CBD vs. THC: they both come from cannabis, but their effects on your body are totally different. Learn how they work in your body and more.
Cannabis sativa contains 100+ natural compounds, and no two are more famous than tetrahydrocannabinol (THC) and cannabidiol (CBD). Though they are found in the same plant, they couldn't be more different. Here, we will break down the differences between CBD vs. THC, starting with the fact that CBD will never ever get you high.
CBD Cannot Get You High
A "high" is caused by THC and THC alone. For decades, however, CBD has gotten a bad rap — it was unfairly lumped with THC and all components of cannabis as a narcotic. It wasn't until the compound was isolated and studied in the 1960s and '70s, that scientists were able to confirm that CBD has absolutely no psychogenic properties.
While THC is often used for recreational purposes, CBD is typically used for health and wellbeing. CBD has been used for health purposes dating back to 2900 B.C. Hemp and cannabis, (in which CBD is one of the most prevalent compounds) has been used for centuries. More recently, Epidiolex, a drug with active CBD as its main ingredient has already been approved by the FDA for the treatment of seizures.
The World Health Organization published a 2017 report clearly stating that pure CBD has no addictive potential, nor is it possible to abuse it. In 2018, the World Anti-Doping Agency removed CBD from its list of prohibited substances.
Legality of CBD and THC
CBD products are now legal in every state, so long as they contain .03% THC or less. THC, on the other hand, is considered a controlled substance federally, but the legality varies by state. In the following states, THC can be consumed recreationally over the age of 21 and medically over the age of 18:
THC can also be consumed only medically over the age of 18 in the following states:
CBD vs. THC: How They Work Inside Your Body
CBD and THC are both plant sourced and classified as phytocannabinoids. Your body makes similar compounds known as endocannabinoids which bind to receptors throughout your body in your endocannabinoid system. When CBD or THC are used on your skin or introduced into your body they bind to these same receptors. Some receptors have more affinity for THC and others for CBD. This gives these compounds different effects.
As an example THC binds to CB1 receptors, which are concentrated in the central nervous system and brain. THC binds to receptors that create a psychogenic ‘high’ effect. CBD does not bind to these receptors but rather inhibits THC’s ability to do so. As a result CBD reduces the psychogenic effect of THC.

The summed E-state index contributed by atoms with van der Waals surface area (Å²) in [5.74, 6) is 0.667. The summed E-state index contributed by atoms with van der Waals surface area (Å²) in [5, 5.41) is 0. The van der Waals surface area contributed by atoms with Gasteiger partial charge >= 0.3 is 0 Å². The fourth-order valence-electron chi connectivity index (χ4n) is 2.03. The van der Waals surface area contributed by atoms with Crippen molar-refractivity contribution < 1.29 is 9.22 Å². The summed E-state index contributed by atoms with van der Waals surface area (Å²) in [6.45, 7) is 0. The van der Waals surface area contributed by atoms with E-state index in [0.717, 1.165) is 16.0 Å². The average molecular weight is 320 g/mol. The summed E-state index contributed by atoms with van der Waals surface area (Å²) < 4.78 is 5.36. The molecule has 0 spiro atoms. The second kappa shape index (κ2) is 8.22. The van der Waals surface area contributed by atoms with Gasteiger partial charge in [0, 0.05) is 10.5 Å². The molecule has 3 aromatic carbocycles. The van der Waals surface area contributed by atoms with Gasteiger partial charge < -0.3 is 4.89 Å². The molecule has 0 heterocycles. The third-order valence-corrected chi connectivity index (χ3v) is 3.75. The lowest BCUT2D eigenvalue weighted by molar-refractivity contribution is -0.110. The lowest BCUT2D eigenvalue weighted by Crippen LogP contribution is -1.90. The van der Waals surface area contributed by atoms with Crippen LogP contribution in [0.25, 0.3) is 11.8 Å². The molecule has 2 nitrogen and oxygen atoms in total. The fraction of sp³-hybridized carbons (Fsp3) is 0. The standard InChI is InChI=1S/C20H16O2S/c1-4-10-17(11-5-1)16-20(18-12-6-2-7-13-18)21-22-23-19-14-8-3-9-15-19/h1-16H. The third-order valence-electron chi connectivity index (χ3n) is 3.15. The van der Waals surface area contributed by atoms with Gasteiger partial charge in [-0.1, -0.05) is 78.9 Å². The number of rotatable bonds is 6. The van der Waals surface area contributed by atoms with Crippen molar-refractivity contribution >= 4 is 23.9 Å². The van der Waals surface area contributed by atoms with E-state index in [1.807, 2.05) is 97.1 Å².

CBD binds to other receptors throughout your body enhancing or inhibiting receptor functions. It can influence responses to hormones, neurotransmitters, and other signalling molecules.1
Understanding the Difference Between Cannabis and Hemp
There's another distinction to be made between CBD and THC, regarding the cannabis plant. Both come from the cannabis plant, but depending on the amount of THC within the plant, the law classifies the plant as marijuana or hemp. Hemp refers to any cannabis plant that contains .3 percent or less THC. Marijuana refers to any cannabis plant that has more than .3 percent THC—and when people talk about weed, they're referring specifically to marijuana.
Using CBD and THC Together
When CBD is combined with THC, it can mitigate the psychoactive effects of THC. Studies have shown that CBD is able to soften the euphoria and dysphoria brought on by THC. In other words: CBD is the yin to THC's yang.
The combination of CBD and THC can offer unique benefits. Research is currently being done into their combined effects and how they can work together for potential health benefits.
Dr. Kerklaan Therapeutics' CBD Products
If you're wondering about Dr. Kerklaan Therapeutics products, it is important to know that they focus on CBD. Our rich formulas are made with the highest quality Oregon-grown hemp extracts, which are refined further with chromatography to remove THC. Our products. produce no psychoactive effects.
We offer topical CBD products that are designed to help support your wellbeing in conjunction with your body's endocannabinoid system .
1. Johnson, S. A. (2019). The Endocannabinoid System and Cannabis: The Perfect Partnership for Self-Regulation and Healing. Scott A. Johnson Professional Writing Services LLC.
2. Lee, M. A. (2013). Smoke signals: A social history of marijuana-- medical, recreational and scientific. New York: Scribner.